Last month, the Board of Supervisors unanimously voted to designate San Francisco as a Bee City. (Courtesy photo)

A little buzz could make a big impact in San Francisco

Environmentalism can seem out of touch. Take, for example, the Board of Supervisors’ unanimous decision last month to designate San Francisco as a Bee City. If I was facing eviction or scared of the police, I’d be frustrated our elected officials were spending time protecting bees. But I think the designation may inspire beneficial changes in San Francisco for people and pollinators.

“We need to pay attention to literally the little things in life because they have such a big impact,” Supervisor Katy Tang, who proposed the designation, told me.

Of course, The City’s commitment to restoring natural habitats and reducing pesticides has a big impact on San Francisco’s little residents. According to a recent United Nations report, 40 percent of pollinator species now face extinction. Two weeks ago, the federal government listed seven bee species as endangered for the first time. San Francisco’s numerous native bees and butterflies may now (hopefully) escape this fate.

But reducing pesticides and restoring natural habitat could also create healthier, more connected communities for San Francisco’s human residents.

The City has almost eliminated pesticides linked to cancer, reproductive harm and environmental degradation on city properties. It also prohibited neonicotinoids, a class of insecticides suspected of contributing to honeybee colony collapse disorder. But other pesticides, like glyphosate — the ingredient in Monsanto’s Roundup — are still permitted.

After the International Agency for Research on Cancer categorized glyphosate as a probable carcinogen, The City classified it as hazardous and restricted its use. But the San Francisco Forest Alliance posted a Facebook video of a city crew spraying the pesticide in Glen Canyon Park this June. Unlawful pesticide use could be dangerous and harmful.

“The next step, I think, is examining on a deeper level our city’s use of pesticides,” Supervisor Tang told me. “I think we could hold our city departments to higher standards.”

I agree, but I also think we should examine all pesticide use on a deeper level. Hazardous pesticides are unnecessary in private gardens and can hurt people, pets and pollinators.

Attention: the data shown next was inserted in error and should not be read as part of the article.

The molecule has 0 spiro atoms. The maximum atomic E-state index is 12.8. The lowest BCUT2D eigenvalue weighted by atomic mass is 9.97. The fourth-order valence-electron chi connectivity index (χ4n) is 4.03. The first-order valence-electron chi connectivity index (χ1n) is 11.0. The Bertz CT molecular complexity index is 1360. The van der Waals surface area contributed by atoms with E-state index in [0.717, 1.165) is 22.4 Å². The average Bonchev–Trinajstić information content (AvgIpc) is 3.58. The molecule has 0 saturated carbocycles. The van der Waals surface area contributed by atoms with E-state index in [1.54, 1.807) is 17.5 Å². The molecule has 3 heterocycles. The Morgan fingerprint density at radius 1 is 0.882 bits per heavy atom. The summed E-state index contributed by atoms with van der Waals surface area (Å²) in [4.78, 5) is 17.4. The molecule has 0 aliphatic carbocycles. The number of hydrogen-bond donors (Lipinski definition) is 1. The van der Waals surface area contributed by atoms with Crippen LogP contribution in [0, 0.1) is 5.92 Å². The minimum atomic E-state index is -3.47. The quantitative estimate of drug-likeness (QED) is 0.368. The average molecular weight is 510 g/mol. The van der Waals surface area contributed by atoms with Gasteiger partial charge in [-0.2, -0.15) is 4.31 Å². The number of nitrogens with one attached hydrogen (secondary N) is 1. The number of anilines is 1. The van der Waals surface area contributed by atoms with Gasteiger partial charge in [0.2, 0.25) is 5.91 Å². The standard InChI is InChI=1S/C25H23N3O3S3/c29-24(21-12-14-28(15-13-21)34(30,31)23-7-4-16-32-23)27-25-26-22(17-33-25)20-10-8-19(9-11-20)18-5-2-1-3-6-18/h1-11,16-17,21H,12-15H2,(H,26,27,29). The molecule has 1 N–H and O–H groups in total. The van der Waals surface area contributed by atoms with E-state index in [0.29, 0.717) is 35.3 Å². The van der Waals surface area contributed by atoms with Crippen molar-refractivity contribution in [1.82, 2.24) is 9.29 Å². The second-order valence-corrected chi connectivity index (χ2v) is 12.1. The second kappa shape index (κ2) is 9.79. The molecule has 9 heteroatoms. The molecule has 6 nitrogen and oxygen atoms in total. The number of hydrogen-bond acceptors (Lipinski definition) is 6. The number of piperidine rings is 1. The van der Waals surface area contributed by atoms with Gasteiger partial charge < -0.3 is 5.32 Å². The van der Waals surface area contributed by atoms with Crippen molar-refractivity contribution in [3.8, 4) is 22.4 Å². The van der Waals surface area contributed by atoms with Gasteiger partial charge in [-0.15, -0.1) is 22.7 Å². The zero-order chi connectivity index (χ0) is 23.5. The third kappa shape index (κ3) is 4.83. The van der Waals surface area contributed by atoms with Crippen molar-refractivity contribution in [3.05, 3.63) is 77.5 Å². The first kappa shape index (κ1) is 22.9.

To help residents garden sustainably, The City has tools like SFPlantFinder.org and works with gardening and hardware stores to provide nontoxic pesticides labeled “Our Water, Our World.” It also recently partnered with Bay Friendly Landscaping to offer sustainable landscape training in Spanish for the first time. I attended the first class last week and was happy to see the room filled with more than 20 people.

Will these efforts actually reduce San Franciscans’ use of pesticides? I’m not sure. Reducing the entire city’s use of pesticides requires the same behavior change behind composting. If city officials want to effect this change, they need bold ideas.

But the biggest change I hope Bee City brings is more interaction with our neighbors and nature. The City has spent decades supporting pollinator health and biodiversity in its parks, while too many San Franciscans live in isolated, concrete communities. Integrating people and pollinators could strengthen our entire urban ecosystem.

“Breaking up pavement and building gardens not only provides habitat, it also supports a healthy climate and sewer system,” Markos Major, the founder and director of Climate Action Now, told me. The nonprofit set a goal to remove 100,000 square feet of cement in San Francisco by 2020. “What’s equally exciting is how it brings communities together. If someone is outside watering once a week, they get to meet their neighbors.”

A limited number of residents in the Richmond and Bayview can get a free front yard garden from Climate Action Now. In the Sunset, Supervisor Tang is also helping residents convert pavement into drought-tolerant gardens. With Bee City, programs to replace pavement with natural habitat should be available throughout San Francisco.

I think Bee City is a victory for The City’s human and nonhuman residents. As San Franciscans have seen too many times, one community’s burden affects us all. Ultimately, helping our little neighbors will make our whole City stronger.

Robyn Purchia is an environmental attorney, environmental blogger and environmental activist who hikes, gardens and tree hugs in her spare time. Check her out at robynpurchia.com.

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